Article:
Fed advocates will argue that dollar depreciation over this period has also led to more than twenty times growth in wages and incomes. But the uncertainty of currency values does not affect all sectors uniformly and arbitrarily creates winners and losers. So, the growth in incomes has come at the expense of savers and older Americans living on fixed income pensions. It has greatly favored those who have done little except borrow to buy financial assets and real estate. So the question is: do we want an economy of ‘four walls and a roof’ or one of productive factories? The first is a depreciating asset, the second an appreciating asset.
As James Rickards puts it in his book, Currency Wars: “The effect of creating undeserving winners and losers is to distort investment decision making, cause misallocation of capital, create asset bubbles, and increase income inequality. Inefficiency and unfairness are the real costs of failing to maintain price stability.”
More pointedly he writes:
The U.S. Federal Reserve System is the most powerful central bank in history and the dominant force in the U.S. economy today. The Fed is often described as possessing a dual mandate to provide price stability and to reduce unemployment. The Fed is also expected to act as a lender of last resort in a financial panic and is required to regulate banks, especially those deemed “too big to fail.” In addition, the Fed represents the United States at multilateral central-bank meeting venues such as the G20 and the Bank for International Settlements, and conducts transactions using the Treasury’s gold hoard. The Fed has been given new mandates under the Dodd-Frank reform legislation of 2010 as well. The “dual” mandate is more like a hydra-headed monster.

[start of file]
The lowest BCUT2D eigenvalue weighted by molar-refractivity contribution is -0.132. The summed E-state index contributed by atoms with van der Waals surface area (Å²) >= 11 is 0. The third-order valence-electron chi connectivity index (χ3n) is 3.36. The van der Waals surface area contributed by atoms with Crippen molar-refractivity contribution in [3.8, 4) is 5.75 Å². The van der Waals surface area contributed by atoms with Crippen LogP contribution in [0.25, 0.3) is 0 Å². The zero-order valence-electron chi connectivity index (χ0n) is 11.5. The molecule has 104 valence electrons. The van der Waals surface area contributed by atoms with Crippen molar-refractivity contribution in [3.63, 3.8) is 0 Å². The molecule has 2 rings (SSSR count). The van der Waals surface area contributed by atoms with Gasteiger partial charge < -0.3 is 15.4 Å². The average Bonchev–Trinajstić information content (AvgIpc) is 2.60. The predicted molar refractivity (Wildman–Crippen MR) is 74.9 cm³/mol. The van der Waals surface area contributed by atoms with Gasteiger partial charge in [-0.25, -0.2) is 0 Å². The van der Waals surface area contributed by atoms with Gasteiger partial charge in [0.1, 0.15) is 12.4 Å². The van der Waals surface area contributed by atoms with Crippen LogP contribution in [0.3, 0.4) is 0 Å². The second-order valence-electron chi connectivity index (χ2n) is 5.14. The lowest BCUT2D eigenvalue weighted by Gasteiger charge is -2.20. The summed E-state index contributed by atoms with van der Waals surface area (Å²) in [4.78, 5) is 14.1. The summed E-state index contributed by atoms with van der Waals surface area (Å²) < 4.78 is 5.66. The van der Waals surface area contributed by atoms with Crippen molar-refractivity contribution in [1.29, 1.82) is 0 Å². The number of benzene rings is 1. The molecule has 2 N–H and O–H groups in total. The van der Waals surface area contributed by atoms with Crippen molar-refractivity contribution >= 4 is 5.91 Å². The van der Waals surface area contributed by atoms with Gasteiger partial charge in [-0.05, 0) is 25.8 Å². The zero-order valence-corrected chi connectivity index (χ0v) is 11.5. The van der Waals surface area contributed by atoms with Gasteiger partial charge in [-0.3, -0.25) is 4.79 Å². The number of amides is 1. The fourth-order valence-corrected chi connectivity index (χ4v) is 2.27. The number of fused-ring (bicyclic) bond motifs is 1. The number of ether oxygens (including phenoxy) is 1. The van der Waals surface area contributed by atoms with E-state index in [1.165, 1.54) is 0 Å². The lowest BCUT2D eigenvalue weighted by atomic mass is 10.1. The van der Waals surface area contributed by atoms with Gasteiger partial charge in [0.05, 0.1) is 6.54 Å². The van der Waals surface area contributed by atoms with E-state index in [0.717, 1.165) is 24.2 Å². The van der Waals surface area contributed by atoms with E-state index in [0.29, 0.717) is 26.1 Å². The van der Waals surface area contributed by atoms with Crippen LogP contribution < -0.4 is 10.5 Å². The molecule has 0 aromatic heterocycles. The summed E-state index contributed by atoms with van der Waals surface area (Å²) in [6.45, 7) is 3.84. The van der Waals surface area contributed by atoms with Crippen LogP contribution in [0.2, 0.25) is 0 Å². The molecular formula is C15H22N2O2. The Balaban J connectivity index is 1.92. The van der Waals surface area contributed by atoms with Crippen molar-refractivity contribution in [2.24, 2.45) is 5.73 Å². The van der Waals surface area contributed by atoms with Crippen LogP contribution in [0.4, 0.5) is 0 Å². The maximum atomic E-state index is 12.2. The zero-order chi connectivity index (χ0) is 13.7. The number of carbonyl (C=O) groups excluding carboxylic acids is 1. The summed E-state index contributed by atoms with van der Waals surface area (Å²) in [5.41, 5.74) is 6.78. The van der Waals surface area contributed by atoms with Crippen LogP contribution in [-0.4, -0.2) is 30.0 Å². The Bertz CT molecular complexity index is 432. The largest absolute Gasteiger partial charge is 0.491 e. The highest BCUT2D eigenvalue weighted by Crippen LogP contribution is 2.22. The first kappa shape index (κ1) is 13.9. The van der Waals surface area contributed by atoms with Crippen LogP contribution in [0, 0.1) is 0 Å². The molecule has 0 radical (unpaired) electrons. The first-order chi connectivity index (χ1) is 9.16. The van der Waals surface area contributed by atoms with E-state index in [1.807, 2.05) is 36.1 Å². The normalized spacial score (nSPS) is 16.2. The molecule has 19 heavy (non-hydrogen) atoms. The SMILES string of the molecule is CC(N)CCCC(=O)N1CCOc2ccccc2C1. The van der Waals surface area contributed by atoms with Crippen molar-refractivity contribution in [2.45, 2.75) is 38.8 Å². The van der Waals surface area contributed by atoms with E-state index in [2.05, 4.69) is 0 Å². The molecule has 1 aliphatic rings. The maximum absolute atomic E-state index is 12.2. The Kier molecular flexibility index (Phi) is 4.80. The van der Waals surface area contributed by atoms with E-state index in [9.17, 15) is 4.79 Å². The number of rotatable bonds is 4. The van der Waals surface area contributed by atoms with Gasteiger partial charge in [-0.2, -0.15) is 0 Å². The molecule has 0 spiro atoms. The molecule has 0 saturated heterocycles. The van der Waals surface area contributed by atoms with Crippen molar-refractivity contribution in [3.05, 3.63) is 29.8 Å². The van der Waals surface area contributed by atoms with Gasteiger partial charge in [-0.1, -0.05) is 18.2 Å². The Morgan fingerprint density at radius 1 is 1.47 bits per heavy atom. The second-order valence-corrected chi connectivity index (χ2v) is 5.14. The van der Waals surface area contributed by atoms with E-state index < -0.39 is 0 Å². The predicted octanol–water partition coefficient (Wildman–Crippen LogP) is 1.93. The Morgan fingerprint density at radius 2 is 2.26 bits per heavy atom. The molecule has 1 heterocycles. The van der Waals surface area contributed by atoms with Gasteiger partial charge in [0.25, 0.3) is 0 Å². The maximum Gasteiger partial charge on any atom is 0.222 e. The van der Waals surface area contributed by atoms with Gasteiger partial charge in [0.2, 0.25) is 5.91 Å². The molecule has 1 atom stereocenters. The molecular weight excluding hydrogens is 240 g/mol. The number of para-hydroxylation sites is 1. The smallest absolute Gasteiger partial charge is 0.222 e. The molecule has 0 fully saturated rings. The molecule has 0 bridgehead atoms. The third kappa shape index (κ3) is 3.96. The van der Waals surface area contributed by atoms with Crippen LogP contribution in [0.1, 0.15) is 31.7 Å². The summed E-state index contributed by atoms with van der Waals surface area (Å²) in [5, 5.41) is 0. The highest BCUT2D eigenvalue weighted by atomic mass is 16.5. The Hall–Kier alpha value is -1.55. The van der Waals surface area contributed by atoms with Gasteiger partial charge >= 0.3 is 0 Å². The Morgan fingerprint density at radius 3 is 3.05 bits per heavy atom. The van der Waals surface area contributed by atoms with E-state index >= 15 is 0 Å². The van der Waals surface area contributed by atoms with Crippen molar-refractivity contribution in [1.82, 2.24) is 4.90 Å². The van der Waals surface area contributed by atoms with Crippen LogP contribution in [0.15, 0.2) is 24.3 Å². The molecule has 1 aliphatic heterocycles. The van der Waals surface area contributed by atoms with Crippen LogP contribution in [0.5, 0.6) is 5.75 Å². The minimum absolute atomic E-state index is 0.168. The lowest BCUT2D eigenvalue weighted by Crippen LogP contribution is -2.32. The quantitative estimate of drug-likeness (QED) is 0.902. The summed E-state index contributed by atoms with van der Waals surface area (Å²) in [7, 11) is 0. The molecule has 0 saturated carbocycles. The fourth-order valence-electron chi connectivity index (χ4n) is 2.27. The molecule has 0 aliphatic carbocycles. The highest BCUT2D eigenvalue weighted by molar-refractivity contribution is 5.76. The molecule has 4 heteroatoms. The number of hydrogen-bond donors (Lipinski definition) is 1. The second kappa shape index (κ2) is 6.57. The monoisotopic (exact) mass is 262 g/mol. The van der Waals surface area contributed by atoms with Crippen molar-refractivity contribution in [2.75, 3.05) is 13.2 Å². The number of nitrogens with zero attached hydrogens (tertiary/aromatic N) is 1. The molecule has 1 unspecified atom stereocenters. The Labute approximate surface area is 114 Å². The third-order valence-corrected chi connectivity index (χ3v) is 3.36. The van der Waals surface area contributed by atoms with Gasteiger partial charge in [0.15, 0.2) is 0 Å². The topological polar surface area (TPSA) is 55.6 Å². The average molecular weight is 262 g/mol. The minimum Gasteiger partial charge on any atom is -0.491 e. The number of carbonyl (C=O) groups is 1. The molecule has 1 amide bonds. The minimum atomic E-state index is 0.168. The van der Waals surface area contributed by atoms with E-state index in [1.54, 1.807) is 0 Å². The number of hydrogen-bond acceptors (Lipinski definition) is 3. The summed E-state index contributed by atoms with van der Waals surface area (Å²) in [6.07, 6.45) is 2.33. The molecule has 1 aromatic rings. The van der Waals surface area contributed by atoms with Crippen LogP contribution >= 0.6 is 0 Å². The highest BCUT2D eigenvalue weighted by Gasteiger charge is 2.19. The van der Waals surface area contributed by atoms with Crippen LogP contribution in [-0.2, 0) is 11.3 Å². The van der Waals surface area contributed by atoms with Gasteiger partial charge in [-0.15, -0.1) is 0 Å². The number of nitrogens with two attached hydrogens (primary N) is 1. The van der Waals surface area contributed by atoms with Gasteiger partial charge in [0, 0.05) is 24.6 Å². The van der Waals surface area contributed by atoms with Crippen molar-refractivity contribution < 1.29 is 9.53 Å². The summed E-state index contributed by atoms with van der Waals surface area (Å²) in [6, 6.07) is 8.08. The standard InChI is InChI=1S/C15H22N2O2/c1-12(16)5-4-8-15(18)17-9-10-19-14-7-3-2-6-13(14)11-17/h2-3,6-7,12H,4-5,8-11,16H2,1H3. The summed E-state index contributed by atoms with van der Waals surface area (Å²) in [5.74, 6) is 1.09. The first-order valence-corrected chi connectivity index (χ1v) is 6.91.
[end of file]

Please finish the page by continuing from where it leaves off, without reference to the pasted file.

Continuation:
From its creation in 1913, the most important Fed mandate has been to maintain the purchasing power of the dollar; however, since 1913 the dollar has lost over 95 percent of its value. Put differently, it takes twenty dollars today to buy what one dollar would buy in 1913. Imagine an investment manager losing 95 percent of a client’s money to get a sense of how effectively the Fed has performed its primary task.
There is also an implication in the pro-Fed position that gradual inflation is necessary in order to grow the economy – an analogy to greasing the machine. But that is conjecture and disproven by robust growth during the latter half of the 19th century while we experienced mild deflation. As I have argued in Common Cent$, economic growth is a function of technology and population growth through increased labor productivity. Manipulating price values through monetary policy does little to promote long-term stable growth and only aggravates unfair economic inequality. It seems it takes a long time for each generation to discover this truth.